“That’s the sort of phrase you read and think, ‘My God! Didn’t he have something better to do?'” he said. “Unfortunately, the fact that one has attempted to do it for 50 years is completely immaterial. One of the questions I have for myself is, ‘Is it time to quit?’ There’s no point in doing it unless it’s sort of half-interesting. If you’re a chef, the more often you make sushi, the better you might get at it. Maybe even that’s not the case, but it sure as hell isn’t the case in poetry. One tends to get worse at it, if anything. And here’s the thing: Even one’s best friends probably wouldn’t even tell you that it’s not interesting.”
This worry was particularly palpable with Maggot, a collection that Mr. Muldoon has his doubts about, even after it flowed out of him following a rare period of not writing poems. To be fair, Mr. Muldoon had other things to think about: raising two children, being a husband, his job as an administrator and teacher at Princeton, curating the poetry in The New Yorker. People have debated poetry’s importance since Plato, but the question remains: Is poetry worth the effort when there is a life to be lived?
“Is washing one’s socks worth doing?” Mr. Muldoon says. “I think poets are often their own worst enemies, engaging in these debates about ‘Does poetry matter?’ Really why not just get on with it? It does matter. It does matter.”
Jonathan Galassi, Mr. Muldoon’s publisher at FSG, told me about how Mr. Muldoon wanted to quit writing after Horse Latitudes.
“He was tired out, and yet here we are with a new book,” Mr. Galassi said. “His mind is just zapping all the time with linguistic games and connections. Maggot is like a kind of résumé–a reprise of many things he’s done as a writer. What it’s telling you is that he can’t stop writing.”
“What do you think about Paul saying he’s getting worse with time?” I asked.
Mr. Galassi let out a loud laugh.
MR. MULDOON BEGAN his career with these lines: “The early electric people had domesticated the wild ass/ They knew all about falling off.”
At once archaic and forward-looking, optimistic and hopeless, the words already predict and characterize Mr. Muldoon’s style: He electrifies language. He uses each word not only aware of its entire history, but also activating it. With Maggot, one of his most consistent, enthralling collections, he creates a quietly connected series in which every syllable is packed with meaning. In it, he rhymes “dork” with “Scythian torc”; composes a lengthy ethereal sequence about traveling in Japan and struggling to write the poem that the reader is reading; and, in “Balls,” creates poetry’s greatest sex joke since Donne’s “Loves Progress.” The very title, Maggot, suggests myriad understandings: As a noun, the word signifies those off-putting creatures that arise hopefully out of a corpse, the single sign of life among death–but also in the word’s verb form, “to fret,” a word that can also mean “to gnaw,” in the manner of a maggot.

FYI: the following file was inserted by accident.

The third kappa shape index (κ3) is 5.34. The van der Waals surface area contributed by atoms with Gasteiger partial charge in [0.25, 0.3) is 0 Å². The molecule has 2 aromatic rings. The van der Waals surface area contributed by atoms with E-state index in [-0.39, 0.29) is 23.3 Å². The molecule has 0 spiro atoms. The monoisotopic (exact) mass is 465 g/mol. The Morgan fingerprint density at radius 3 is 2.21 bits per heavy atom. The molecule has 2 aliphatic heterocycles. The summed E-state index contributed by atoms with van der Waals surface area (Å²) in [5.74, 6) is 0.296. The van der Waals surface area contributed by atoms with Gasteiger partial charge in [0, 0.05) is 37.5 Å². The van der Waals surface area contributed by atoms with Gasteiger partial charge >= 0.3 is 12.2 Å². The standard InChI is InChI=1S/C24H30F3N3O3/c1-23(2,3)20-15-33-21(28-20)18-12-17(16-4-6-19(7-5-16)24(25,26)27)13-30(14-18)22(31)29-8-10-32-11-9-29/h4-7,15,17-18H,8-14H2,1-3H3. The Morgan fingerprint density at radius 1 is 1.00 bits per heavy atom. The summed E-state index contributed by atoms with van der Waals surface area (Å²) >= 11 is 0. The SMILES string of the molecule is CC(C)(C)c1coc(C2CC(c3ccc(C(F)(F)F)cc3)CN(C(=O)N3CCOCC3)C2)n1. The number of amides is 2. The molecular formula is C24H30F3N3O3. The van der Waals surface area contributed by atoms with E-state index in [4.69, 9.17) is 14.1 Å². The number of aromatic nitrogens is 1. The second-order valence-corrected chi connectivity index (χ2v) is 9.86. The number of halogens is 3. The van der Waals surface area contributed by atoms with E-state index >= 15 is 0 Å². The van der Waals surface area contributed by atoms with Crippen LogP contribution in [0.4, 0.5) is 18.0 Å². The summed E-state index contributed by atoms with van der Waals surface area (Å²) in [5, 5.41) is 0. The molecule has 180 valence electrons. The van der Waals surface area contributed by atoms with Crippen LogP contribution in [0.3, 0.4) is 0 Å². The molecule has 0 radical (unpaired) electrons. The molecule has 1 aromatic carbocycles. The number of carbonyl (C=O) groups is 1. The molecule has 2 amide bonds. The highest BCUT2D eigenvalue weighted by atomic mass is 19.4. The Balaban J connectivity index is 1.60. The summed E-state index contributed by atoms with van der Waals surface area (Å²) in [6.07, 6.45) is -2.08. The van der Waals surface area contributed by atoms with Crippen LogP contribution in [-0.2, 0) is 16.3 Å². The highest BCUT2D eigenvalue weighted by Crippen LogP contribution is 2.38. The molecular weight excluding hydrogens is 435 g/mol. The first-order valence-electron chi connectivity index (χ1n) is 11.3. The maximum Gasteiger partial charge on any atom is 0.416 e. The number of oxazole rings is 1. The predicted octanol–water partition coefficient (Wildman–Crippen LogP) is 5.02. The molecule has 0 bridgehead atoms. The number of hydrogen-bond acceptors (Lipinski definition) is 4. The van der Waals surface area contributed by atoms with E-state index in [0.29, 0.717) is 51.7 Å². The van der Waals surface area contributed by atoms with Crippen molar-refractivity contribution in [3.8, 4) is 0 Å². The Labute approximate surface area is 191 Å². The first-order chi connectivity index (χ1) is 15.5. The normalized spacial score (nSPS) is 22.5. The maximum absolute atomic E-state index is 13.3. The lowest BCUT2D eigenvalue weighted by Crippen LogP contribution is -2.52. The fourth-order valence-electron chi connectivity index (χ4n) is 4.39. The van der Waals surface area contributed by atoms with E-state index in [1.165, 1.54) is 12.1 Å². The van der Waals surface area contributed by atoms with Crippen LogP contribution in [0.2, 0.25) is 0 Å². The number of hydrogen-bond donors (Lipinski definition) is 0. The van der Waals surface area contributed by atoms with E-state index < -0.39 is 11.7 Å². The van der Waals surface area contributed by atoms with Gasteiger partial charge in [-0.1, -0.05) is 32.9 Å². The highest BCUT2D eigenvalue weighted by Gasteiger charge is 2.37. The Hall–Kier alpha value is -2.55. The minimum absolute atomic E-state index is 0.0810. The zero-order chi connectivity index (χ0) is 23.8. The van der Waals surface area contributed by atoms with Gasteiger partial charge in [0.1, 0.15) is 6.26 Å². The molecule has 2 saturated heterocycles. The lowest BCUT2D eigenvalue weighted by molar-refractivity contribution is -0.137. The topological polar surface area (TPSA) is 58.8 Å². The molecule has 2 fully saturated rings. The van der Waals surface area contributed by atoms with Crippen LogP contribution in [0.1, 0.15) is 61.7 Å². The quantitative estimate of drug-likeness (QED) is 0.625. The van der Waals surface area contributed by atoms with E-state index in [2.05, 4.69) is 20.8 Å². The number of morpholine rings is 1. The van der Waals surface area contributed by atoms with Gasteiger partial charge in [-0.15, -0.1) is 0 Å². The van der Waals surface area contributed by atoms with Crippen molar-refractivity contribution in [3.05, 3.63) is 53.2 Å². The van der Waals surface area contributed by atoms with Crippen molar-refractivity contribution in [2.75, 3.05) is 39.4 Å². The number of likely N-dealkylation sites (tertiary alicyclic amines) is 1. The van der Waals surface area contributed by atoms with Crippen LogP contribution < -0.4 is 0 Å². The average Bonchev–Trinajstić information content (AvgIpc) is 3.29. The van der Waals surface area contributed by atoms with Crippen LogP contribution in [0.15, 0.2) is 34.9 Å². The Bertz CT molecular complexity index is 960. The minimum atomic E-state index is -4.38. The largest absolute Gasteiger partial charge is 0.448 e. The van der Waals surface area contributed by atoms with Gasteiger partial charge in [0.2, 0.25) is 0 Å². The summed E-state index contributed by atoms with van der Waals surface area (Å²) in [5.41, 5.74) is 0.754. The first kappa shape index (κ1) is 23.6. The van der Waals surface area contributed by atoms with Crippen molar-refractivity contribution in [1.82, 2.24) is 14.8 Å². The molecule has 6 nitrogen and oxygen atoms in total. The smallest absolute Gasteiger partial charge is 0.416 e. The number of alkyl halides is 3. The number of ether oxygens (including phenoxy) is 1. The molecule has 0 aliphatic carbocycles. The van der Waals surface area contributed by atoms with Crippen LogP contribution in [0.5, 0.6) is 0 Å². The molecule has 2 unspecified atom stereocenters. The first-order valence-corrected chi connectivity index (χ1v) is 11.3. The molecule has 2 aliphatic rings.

The entire book is a kind of maggoting, in every sense imaginable, predominantly derived from the paradoxes of life continuing on both in spite–and because–of death. Consider, as Mr. Muldoon would want his readers to, the etymology of the word “metaphor”–itself the operative function of any poet’s work, but also the dominant linguistic technique of the recurring signifier “maggot,” a sustained metaphor throughout the collection. “Metaphor” comes from the Greek metaphero, meaning “to carry over,” suggesting, at once, the literal connotations of the noun maggot (organic life “carrying over” as a result of death), but also the symbolic nature of such reciprocity as a poetical trope.
Such a delightfully antithetical (and antithetically delightful) notion repeats itself in the strange contradictions of Maggot’s best images: “maggots, for their part,/ are content to be in a crowd scene from which they’ll nonetheless depart/ about as gracefully as Swift would retire/ from a debate on the slave trade,” or a girl with a tattoo that reads, “I REGRET THIS.” For all his claims of ignorance, Mr. Muldoon has crafted a highly nuanced, interconnected text, one that demands to be appreciated at all levels of interpretation.
THE DAY I left Vermont, Mr. Muldoon was on his way to a Jon Bon Jovi concert in Saratoga Springs. We were driving in his Prius.
“Are you a Bon Jovi fan?” he asked.
“Me neither. But I feel like I should go to this. It’s a sociological experiment.”
He drummed on the steering wheel of his car, singing Bon Jovi lyrics, hiding his Irish accent beneath an approximation of Mr. Bon Jovi’s Jersey croon.
“You give love a bad na-ame!”
There is a potential poem here.
He said he “takes a stab or two at playing guitar.”
It was strange to hear him say this. He talks of his poetry with a similar air of informality: a hobby he takes a “stab” at. I recalled a conversation we had in his office the previous month. We sat surrounded by the collections of influential poets, his own books buried away on the shelves.
“I don’t think of myself as a professional poet at all.” His voice was serious, but his face was still half-smiling.
“Do you think there are any professional poets?” I asked.
“Um.” He paused for a long time.
“Because that begs the question: If you are not a professional poet–”
“Who would be, is that it? There’s something about being a poet that’s different from being a physician. If I were a physician and I were to say to you, ‘Yeah, I sort of try to be a physician,’ you would think, ‘Well I better find somebody else to do this.’ If one could pass oneself off as not just a poet, but a good poet, maybe it would be easier to say, ‘I’m a poet.’ But because I wouldn’t want to be a poet at all unless I were a good one, and I think this is true of many people, one would tend not to say it. Maybe it’s just time to embrace it and say this is what I do. For better or worse. This is what I do.”